Africa Continues…

Elephant with broken leg on Masai Mara

I am two days home from the journey to Kenya, and not even close to recovered from the jet lag. I feel my life here pressing back in on me, in a good way, but still feel so many stories from the journey deserve to be told. I turned my Page-a-Day Zen Calendar today and read the quote: “The universe is made up of stories, not atoms.” – Muriel Rukeyser. If I don’t tell the stories of this journey to Africa then who will tell them? I want to commit to write more of them before I move on to here and now, while the stories remain vivid.

Today I want to tell about an old-ish elephant that we saw on the Masai Mara. After our time in Nairobi and Kibera, we made a journey over very rough terrain, 7 hours of driving which included having to drive through a river and getting stuck for a time in it, to reach the Masai Mara. This, like the Serengeti in Tanzania, is thousands of miles of untouched land where herds of wildlife can be seen in their natural environments. Experienced drivers will take you out into the plains to find and observe the animals.

Earlier in the day we had had a sacred moment in time after Carter and John, our driver, spotted elephants so far in the distance I didn’t understand how they knew them from trees or bushes. We went their direction and indeed found ourselves in the midst of a large family of elephants, one baby so tiny it was just the size of a large dog. It is priceless to see the elephants in their natural habitat, eating the grass, spraying mud on their backs, caring for their young. The little ones move so close to Mama or Papa that their bodies are touching the whole time. They are all obviously very affectionate with one another, and work as a team. One elephant came right up to our van, just a couple of feet away, seemingly to size us up. We all held our breath. Considering one another for a very long few minutes, we must have met with approval as she moved away and rejoined the group. Had she sensed that we meant harm, I think our little van could have been turned over and crushed in an instant.

Later in the day, Carter and John again spotted an elephant in the far distance. It was noticeable, even from the far view, that this was an enormous creature, like a small mountain. When we drove up to observe him we were in awe. Soon, however, it became obvious that something was wrong. The front left leg of this elephant was very swollen, and he could not walk. As we watched we could see him try to take steps, but he was completely unable. His leg was broken. How would it be possible to put all of that weight on a broken leg? It wasn’t. He was stuck there. There were no other elephants around. Our driver knew animals, and could read that this one was maybe 50 years old, middle aged. Elephants live to be 70 or more, so this one still had some years to go if not for this injury. Our hearts were broken as we watched him. He could not make his way to get grass to eat or find water, literally unable to take a step. When we left, we seemed to understand that this elephant would die there, just where he was, alone. It was, and is, almost too much to bear.

I have not been able to get this lovely creature out of my mind. When I went to bed that night all I could see, out of a vast day of witnessing prides of lions, and herds of amazing wildlife, was him. I seem to think on him several times an hour. I have sent love from my heart to his and wondered – does he receive it? How does this work? I seem to feel, whether just because I need to I can’t tell, that he receives something from the love I send and it comforts him.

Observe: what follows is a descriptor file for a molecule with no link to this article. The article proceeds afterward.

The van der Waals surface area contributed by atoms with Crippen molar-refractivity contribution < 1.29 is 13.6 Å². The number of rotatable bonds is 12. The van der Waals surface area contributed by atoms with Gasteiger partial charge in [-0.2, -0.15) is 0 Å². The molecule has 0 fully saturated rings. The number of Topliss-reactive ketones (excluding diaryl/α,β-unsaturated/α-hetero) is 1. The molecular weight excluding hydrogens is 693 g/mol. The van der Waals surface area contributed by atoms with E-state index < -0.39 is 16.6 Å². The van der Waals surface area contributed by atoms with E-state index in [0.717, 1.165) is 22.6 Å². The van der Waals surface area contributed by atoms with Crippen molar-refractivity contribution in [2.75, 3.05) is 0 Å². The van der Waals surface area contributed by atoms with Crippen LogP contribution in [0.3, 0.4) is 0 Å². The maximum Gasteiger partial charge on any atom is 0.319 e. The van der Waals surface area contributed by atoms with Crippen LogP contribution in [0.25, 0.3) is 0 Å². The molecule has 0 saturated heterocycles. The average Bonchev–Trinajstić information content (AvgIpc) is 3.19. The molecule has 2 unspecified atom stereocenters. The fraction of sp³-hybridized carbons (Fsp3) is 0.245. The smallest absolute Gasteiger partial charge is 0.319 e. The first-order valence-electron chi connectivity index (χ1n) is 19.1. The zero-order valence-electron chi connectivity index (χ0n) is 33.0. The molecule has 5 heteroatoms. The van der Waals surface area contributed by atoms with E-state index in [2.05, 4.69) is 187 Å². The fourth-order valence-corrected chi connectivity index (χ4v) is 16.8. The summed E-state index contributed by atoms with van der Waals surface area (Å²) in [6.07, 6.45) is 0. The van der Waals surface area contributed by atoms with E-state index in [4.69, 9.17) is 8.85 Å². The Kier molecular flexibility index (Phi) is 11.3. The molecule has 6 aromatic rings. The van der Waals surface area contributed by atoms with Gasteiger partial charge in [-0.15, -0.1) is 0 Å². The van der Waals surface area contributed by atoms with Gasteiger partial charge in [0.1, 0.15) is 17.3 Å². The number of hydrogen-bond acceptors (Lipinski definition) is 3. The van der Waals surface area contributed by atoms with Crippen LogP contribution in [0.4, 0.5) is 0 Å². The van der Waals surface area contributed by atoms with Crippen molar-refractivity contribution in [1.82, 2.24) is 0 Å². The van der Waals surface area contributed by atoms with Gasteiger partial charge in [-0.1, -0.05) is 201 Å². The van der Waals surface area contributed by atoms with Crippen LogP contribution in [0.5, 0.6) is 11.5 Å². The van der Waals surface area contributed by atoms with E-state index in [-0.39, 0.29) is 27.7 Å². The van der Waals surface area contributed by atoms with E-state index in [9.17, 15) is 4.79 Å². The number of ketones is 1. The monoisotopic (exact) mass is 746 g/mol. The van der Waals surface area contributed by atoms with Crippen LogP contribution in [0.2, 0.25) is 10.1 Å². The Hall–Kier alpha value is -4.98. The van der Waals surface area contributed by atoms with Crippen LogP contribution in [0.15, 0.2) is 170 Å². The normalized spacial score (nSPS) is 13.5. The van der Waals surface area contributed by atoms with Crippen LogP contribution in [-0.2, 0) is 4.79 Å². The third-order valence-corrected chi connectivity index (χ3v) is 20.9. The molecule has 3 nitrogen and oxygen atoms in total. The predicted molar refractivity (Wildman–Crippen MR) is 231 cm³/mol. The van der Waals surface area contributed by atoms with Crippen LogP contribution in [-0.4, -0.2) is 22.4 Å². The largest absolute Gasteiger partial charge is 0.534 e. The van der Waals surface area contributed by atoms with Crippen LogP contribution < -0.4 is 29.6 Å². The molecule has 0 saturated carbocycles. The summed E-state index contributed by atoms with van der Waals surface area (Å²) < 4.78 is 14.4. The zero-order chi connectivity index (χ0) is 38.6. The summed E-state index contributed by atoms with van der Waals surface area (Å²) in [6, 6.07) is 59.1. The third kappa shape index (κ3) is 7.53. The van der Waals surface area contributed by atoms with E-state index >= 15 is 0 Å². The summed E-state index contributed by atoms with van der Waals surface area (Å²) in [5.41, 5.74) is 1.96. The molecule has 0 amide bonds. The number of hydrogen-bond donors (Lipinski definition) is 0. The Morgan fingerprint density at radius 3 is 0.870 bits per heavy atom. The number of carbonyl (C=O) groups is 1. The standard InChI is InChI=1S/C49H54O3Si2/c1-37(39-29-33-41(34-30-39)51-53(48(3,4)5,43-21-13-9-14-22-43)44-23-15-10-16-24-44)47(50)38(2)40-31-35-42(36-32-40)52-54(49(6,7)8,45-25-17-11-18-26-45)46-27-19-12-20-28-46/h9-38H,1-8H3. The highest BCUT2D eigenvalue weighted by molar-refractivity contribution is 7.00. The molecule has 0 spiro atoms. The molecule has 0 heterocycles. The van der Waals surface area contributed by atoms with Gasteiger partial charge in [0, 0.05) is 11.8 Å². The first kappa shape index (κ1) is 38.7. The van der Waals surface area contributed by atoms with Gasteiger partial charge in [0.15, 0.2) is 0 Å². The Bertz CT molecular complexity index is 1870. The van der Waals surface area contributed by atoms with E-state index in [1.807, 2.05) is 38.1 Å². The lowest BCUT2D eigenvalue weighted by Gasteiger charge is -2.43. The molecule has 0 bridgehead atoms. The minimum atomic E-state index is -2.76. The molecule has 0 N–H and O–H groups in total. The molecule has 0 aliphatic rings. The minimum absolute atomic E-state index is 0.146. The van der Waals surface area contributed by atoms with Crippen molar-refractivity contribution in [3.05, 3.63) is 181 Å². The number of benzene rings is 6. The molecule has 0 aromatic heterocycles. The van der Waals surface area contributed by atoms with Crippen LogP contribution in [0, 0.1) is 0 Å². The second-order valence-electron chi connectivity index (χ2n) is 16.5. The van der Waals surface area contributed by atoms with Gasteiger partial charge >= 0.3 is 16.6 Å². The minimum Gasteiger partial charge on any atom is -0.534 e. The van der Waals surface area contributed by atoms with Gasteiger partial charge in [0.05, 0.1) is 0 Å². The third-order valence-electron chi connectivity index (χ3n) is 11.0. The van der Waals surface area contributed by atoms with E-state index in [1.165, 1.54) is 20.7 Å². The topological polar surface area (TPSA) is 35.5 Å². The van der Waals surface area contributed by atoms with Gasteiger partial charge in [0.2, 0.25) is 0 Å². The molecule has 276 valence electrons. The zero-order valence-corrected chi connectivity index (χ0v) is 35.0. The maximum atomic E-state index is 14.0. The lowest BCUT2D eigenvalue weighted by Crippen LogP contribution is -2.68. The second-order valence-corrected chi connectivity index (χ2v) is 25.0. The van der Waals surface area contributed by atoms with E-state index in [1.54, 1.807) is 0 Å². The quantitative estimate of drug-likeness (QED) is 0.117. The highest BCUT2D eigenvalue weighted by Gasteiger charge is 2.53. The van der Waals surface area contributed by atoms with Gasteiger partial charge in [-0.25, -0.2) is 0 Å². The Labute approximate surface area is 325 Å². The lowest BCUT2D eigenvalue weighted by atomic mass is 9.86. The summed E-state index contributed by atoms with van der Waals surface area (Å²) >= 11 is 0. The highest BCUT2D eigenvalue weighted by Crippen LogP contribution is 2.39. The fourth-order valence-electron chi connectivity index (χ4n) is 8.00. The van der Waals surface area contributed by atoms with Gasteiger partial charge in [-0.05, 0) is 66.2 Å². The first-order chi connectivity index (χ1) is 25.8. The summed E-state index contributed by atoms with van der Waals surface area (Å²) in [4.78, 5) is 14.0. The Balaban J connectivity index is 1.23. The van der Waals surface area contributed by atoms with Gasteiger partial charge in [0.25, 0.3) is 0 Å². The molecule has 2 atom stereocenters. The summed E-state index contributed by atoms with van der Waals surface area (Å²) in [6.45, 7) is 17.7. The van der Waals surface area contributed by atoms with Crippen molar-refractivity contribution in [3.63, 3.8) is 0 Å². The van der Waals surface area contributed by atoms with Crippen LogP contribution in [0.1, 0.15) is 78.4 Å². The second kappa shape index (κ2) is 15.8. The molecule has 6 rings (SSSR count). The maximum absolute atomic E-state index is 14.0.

I wish I could drive back to see him, and find out how he is. But only in my mind, and in my heart, can I go. So I do.

6 Responses to “Africa Continues…”

  1. ljcollins Says:

    Tayria, I am loving all these stories. Keep telling them. This one is really heartbreaking, but somehow that this creature was witnessed matters, doesn’t it?

  2. Darita-Rose Alden Says:

    I am totally and completely sure that he did receive the love! God is everywhere, and in everything, and God is love! It was no accident that you all saw this sad time; if nothing else, the purpose was for this magnificent creature to feel loved in this timing of the ending of this particular life. I am sure that the love was used in some way by Universe. Maybe this elephant was taking on something for us, for the world. Love is never wasted, never!

  3. Jeanne Day Says:

    Please keep the stories coming. And here is one back to you.
    I have been doing some Matrix Energetics sessions and last week when the healer touched me she said “I see a white elephant” I said “I have a friend who has just spent two weeks in Africa, maybe she contacted one…she took my prayer and a feather there for me.”
    A few minutes later she said “there is some kind of gazzele nuzzling you–the kind with the long straight horns–like an African one”. I said “My friend Tayria must have really connected with the life there; two African animals in one session”. Thank you Gaia, thank you Tayria!

  4. Tayria Ward Says:

    Jeanne, this is astonishing. We saw hundreds of gazelles, herds and herds of them. They are such gorgeous creatures. It is fascinating to know the connection, that my being with them, your being in touch with me, those animal spirits come through. Wow. So much beauty and mystery involved. Thank you for sharing this.

  5. Sarah Hallowell Says:

    I feel like this elephant really teaches us the meaning of “heart work” that you mentioned in an earlier blog.
    He is the teacher …..
    breaking all our hearts.

  6. Katherine Parker Says:

    It has been 25 years since we camped in Masai Mara. The memories are vivid. Isn’t it wonderful that they will remain with you? I will think about your elephant. Love,Katherine

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